President Joe Biden is said to be intending to introduce a 20% tax on all American households valued more than $100 million.

As part of President Biden’s 2023 budget proposal, the White House intends to propose the “Billionaire Minimum Income Tax” on Monday. In order to become a legislation, it would have to be approved by Congress, which may meet resistance from certain quarters.

According to some estimates, the country’s 700 or so billionaires benefit from a tax break that applies only when their stock is sold for a profit, but the plan intends to shut that loophole.

The proposed tax reform includes a 20% tax rate on billionaires’ total income, which includes both regular wages and any unrealized profits they may have achieved in their investments before they are sold.

According to White House estimates, most of the additional money generated by the new tax would come from people with net worths over $100 million.

When Biden took the office, he faced calls from his party’s more progressive side to introduce more taxes on the affluent, but until now, the details of such a proposal have remained murky.

Some advocates of a billionaires tax have noted that if unrealized stock gains are included as income, wealthy Americans pay lower effective tax rates than the average American.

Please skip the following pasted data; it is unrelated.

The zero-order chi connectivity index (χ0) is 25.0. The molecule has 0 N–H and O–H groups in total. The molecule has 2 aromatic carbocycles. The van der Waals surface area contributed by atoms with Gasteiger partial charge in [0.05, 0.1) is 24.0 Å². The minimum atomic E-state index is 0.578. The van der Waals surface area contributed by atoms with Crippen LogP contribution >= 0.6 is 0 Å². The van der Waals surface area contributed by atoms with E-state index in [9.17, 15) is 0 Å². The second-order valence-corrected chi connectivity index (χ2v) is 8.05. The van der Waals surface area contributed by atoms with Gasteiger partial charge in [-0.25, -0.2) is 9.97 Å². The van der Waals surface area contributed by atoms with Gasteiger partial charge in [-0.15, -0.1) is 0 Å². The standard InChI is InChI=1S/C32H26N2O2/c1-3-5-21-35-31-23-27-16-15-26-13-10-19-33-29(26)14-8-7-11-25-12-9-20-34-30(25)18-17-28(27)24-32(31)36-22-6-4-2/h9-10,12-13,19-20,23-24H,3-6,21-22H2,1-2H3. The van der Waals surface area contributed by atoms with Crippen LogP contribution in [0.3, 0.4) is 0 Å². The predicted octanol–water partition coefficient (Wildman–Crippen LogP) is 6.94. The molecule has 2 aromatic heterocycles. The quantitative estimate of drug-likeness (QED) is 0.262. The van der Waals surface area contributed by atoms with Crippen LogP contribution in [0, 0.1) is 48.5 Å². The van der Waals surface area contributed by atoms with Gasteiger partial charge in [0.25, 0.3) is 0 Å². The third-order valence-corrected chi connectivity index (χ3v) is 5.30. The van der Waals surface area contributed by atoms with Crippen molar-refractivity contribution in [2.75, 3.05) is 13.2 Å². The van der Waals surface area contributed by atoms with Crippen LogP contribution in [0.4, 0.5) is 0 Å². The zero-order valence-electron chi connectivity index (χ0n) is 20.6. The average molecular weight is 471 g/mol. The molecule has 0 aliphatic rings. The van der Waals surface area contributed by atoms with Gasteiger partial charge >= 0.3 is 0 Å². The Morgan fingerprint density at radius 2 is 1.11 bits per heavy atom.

In addition to Elon Musk and Jeff Bezos, several well-known billionaires own a significant amount of shares.

According to the White House Office of Management and Budget and Council of Economic Advisers estimates, between 2010 and 2018, 400 billionaire households paid a tax rate of slightly over 8% of their total income.

A “wealth tax,” on the other hand, has detractors who claim that deeming unrealized gains to be income is unjust and might have unexpected effects.

Criticism says billionaires might be compelled to sell their stakes in firms they started if they are required to pay taxes on the increasing value of their shares before it is sold at a profit.

Additionally, others argue that it is impossible for the government to price the “unrealized profits” of private company stockholders, which are not traded on open markets.